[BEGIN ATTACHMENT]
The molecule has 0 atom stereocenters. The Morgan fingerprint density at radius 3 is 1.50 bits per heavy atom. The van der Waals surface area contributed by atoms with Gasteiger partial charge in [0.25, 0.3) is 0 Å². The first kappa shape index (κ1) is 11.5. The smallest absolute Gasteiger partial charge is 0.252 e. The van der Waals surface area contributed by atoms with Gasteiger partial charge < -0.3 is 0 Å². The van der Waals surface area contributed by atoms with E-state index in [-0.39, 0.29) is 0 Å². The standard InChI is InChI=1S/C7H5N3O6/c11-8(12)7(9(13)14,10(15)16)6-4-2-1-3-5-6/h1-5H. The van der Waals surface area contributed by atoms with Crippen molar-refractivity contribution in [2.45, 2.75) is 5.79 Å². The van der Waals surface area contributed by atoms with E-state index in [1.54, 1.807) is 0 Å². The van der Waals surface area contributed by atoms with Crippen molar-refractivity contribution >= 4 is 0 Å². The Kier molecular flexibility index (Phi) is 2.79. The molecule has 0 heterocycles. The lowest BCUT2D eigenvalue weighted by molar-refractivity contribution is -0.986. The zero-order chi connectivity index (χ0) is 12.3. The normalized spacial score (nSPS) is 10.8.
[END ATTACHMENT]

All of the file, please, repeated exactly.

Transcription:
The molecule has 0 atom stereocenters. The Morgan fingerprint density at radius 3 is 1.50 bits per heavy atom. The van der Waals surface area contributed by atoms with Gasteiger partial charge in [0.25, 0.3) is 0 Å². The first kappa shape index (κ1) is 11.5. The smallest absolute Gasteiger partial charge is 0.252 e. The van der Waals surface area contributed by atoms with Gasteiger partial charge < -0.3 is 0 Å². The van der Waals surface area contributed by atoms with E-state index in [-0.39, 0.29) is 0 Å². The standard InChI is InChI=1S/C7H5N3O6/c11-8(12)7(9(13)14,10(15)16)6-4-2-1-3-5-6/h1-5H. The van der Waals surface area contributed by atoms with Crippen molar-refractivity contribution in [2.45, 2.75) is 5.79 Å². The van der Waals surface area contributed by atoms with E-state index in [1.54, 1.807) is 0 Å². The van der Waals surface area contributed by atoms with Crippen molar-refractivity contribution >= 4 is 0 Å². The Kier molecular flexibility index (Phi) is 2.79. The molecule has 0 heterocycles. The lowest BCUT2D eigenvalue weighted by molar-refractivity contribution is -0.986. The zero-order chi connectivity index (χ0) is 12.3. The normalized spacial score (nSPS) is 10.8.